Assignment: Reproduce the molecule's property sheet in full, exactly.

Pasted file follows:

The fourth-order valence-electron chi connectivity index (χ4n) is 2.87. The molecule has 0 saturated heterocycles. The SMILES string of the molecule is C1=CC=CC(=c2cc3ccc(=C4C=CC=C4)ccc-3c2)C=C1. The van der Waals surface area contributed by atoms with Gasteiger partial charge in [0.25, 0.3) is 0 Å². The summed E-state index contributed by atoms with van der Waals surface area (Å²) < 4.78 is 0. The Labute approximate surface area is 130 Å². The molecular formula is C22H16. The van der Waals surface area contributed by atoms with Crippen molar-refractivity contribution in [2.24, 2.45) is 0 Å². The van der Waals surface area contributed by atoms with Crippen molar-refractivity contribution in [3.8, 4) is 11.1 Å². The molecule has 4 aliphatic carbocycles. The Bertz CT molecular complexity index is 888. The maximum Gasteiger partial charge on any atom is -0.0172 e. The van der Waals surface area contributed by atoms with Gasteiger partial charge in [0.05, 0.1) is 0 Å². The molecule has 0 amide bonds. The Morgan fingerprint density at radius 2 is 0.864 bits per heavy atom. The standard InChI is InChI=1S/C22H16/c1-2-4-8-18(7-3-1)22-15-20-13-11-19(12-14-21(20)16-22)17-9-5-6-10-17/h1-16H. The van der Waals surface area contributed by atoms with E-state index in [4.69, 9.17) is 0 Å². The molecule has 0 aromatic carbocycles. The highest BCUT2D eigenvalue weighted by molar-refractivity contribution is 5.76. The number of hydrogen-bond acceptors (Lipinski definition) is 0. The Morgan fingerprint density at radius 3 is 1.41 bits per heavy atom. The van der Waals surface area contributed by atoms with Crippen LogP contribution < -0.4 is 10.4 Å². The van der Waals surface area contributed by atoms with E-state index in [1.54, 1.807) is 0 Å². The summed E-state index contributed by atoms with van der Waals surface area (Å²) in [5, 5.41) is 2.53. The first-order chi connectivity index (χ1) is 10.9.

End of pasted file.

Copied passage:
The fourth-order valence-electron chi connectivity index (χ4n) is 2.87. The molecule has 0 saturated heterocycles. The SMILES string of the molecule is C1=CC=CC(=c2cc3ccc(=C4C=CC=C4)ccc-3c2)C=C1. The van der Waals surface area contributed by atoms with Gasteiger partial charge in [0.25, 0.3) is 0 Å². The summed E-state index contributed by atoms with van der Waals surface area (Å²) < 4.78 is 0. The Labute approximate surface area is 130 Å². The molecular formula is C22H16. The van der Waals surface area contributed by atoms with Crippen molar-refractivity contribution in [2.24, 2.45) is 0 Å². The van der Waals surface area contributed by atoms with Crippen molar-refractivity contribution in [3.8, 4) is 11.1 Å². The molecule has 4 aliphatic carbocycles. The Bertz CT molecular complexity index is 888. The maximum Gasteiger partial charge on any atom is -0.0172 e. The van der Waals surface area contributed by atoms with Gasteiger partial charge in [0.05, 0.1) is 0 Å². The molecule has 0 amide bonds. The Morgan fingerprint density at radius 2 is 0.864 bits per heavy atom. The standard InChI is InChI=1S/C22H16/c1-2-4-8-18(7-3-1)22-15-20-13-11-19(12-14-21(20)16-22)17-9-5-6-10-17/h1-16H. The van der Waals surface area contributed by atoms with E-state index in [4.69, 9.17) is 0 Å². The molecule has 0 aromatic carbocycles. The highest BCUT2D eigenvalue weighted by molar-refractivity contribution is 5.76. The number of hydrogen-bond acceptors (Lipinski definition) is 0. The Morgan fingerprint density at radius 3 is 1.41 bits per heavy atom. The van der Waals surface area contributed by atoms with Crippen LogP contribution < -0.4 is 10.4 Å². The van der Waals surface area contributed by atoms with E-state index in [1.54, 1.807) is 0 Å². The summed E-state index contributed by atoms with van der Waals surface area (Å²) in [5, 5.41) is 2.53. The first-order chi connectivity index (χ1) is 10.9.